Little Men by Louisa May Alcott

Nov 25, 2015

Little Men by Louisa May Alcott book review
I've read Little Women by Louisa May Alcott a couple of times but never delved into any of her other books. One of my goals this year was to read another classic from a female author I already knew I liked, and so I decided to try Little Men.

I don't know quite what I expected, but I had no idea that in this sweet story about Jo March Bhaer and her rambunctious houseful of boys, I would find my parenting bible. I'm not even kidding. This book touched me to the core and inspired me in more ways than I can say. Jo is not so much a kindred spirit to me as a mentor. Our personalities are nothing alike, but her sympathy towards and astute handling of boys are nonetheless attributes that I want to emulate and adopt.

As you might remember from Little Women, the Bhaers were gifted the large estate of Plumfield to turn into a school for boys. When this story opens, the school is comprised of ten boys plus the Bhaer's two sons, Rob and Teddy, plus Jo's niece, Daisy, so thirteen children in all. It's a lively bunch, and it only grows more lively when Nat, a young orphan, joins the group. (As Nat is waiting in the entryway, he sees a boy come crashing down the banister, and I had to laugh when it said that it was "a crash that would have broken any head but one rendered nearly as hard as a cannonball by eleven years of constant bumping." I'm pretty sure my own Clark is well on his way to such a head as that.) Nat is a quiet boy who desires to please his benefactors (although he does have one ill habit of telling lies that must be dealt with), and he settles into the mix fairly easily.

The real drama begins when he invites an acquaintance, Dan, to also come and live at Plumfield. Dan has had a hard life, and it shows in his anger and bitterness. His manners are coarse, he won't follow the rules, and he picks fights with the other boys. Mr. Bhaer is worried that this is one boy they won't be able to help. But Jo sees the goodness in him and won't give up on him.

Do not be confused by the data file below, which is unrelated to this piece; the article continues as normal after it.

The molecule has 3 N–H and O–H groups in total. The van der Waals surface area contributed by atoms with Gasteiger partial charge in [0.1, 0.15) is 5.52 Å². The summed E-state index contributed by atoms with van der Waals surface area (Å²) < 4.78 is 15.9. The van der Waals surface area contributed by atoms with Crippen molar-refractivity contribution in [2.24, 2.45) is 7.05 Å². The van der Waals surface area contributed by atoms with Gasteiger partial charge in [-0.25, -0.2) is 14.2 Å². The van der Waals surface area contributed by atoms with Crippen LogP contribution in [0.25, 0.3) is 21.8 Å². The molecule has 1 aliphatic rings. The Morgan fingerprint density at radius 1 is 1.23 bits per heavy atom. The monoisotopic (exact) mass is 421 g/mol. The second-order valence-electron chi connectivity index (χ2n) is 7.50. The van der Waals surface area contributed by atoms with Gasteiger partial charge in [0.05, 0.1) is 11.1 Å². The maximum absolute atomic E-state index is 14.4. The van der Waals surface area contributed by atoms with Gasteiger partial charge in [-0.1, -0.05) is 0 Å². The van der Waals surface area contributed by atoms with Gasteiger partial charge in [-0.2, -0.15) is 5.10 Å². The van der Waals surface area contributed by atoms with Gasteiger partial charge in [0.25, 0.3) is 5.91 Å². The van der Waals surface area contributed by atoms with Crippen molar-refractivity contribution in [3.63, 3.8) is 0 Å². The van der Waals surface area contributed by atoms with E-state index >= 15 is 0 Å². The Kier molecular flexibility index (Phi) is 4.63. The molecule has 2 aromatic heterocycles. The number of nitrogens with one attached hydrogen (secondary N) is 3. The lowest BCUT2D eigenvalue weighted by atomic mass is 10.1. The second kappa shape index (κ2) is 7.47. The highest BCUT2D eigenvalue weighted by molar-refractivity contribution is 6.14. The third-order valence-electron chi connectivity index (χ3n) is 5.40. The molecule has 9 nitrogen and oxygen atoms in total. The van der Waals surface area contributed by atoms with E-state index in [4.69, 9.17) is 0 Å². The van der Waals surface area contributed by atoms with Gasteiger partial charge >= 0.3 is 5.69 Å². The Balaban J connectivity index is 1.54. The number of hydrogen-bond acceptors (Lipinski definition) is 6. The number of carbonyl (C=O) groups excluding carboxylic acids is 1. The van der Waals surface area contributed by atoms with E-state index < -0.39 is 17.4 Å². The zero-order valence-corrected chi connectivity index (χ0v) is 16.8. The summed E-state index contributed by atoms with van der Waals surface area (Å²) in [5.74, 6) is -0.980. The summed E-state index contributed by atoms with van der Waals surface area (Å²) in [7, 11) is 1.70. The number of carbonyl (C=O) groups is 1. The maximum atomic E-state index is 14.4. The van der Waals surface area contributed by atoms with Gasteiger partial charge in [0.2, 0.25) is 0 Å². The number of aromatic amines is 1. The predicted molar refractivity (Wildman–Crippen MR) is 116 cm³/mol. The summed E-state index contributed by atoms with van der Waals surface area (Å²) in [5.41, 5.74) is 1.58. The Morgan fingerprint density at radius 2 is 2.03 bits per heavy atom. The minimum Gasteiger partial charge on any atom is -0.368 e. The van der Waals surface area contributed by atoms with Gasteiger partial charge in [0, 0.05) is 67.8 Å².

Some people will read this book and see a quaint story told with old-fashioned language. But in spite of this, I found much of it so relatable and brilliant that I was constantly jotting down ideas and dog-earring pages. For example:
  • Jo has a "Sunday closet" filled with "picture-books, paint-boxes, architectural blocks, little diaries, and materials for letter-writing." She says, "I want my boys to love Sunday, to find it a peaceful, pleasant day, when they can rest from common study and play, yet enjoy quiet pleasures, and learn, in simple ways, lessons more important than any taught in school." Sundays are always tricky days for us around here because our kids get bored and restless, so I really loved Jo's foresight to reserve some enjoyable activities specifically for Sunday--both to make it a more enjoyable day and to teach the boys how to enjoy the blessing of rest.
  • Jo keeps a record of each boy throughout the week and then meets with him one-on-one on Sunday to go over that record. She praises him for his good choices and offers some constructive criticism for the mistakes he's made. Each boy knows that she cares about him, his well-being, and his improvement. He knows that she's watching him throughout the week and observing his triumphs and his setbacks. He knows that he can openly talk to her about anything. This is the way to build solid, trusting relationships with each other.
  • Jo allows the boys to have a pillow fight every Saturday night. She recognizes a boy's need for wild fun and gives it to him. But then, when it's time for the pillow fight to be over, she expects them to stop and respect her wishes. This is only one example of the natural give-and-take that is a part of Jo's relationship with her boys. She respects them, and they, in turn, respect her.
  • Mr. and Mrs. Bhaer value the outdoors and know how important they are to a boy's health and well-being. Lessons are important but only in moderation.
  • Jo values the treasures of little boys. At one point, Dan says, "I suppose you threw away my bundle of plunder?" (little shells and stones and birds' eggs he found on his journey). Sadly, if it had been our home, he probably would have been right, but Jo says, "No, I kept it, for I thought they must be treasures of some kind, you took such care of them." She just as this quiet kinship with boys and their interests that I admire very much.
  • She's realistic. When they're going through a pleasant, peaceful spell, she thinks, "It is too good to last." She knows that raising boys is an exciting ride and that it's never wise to get too comfortable with the current setup.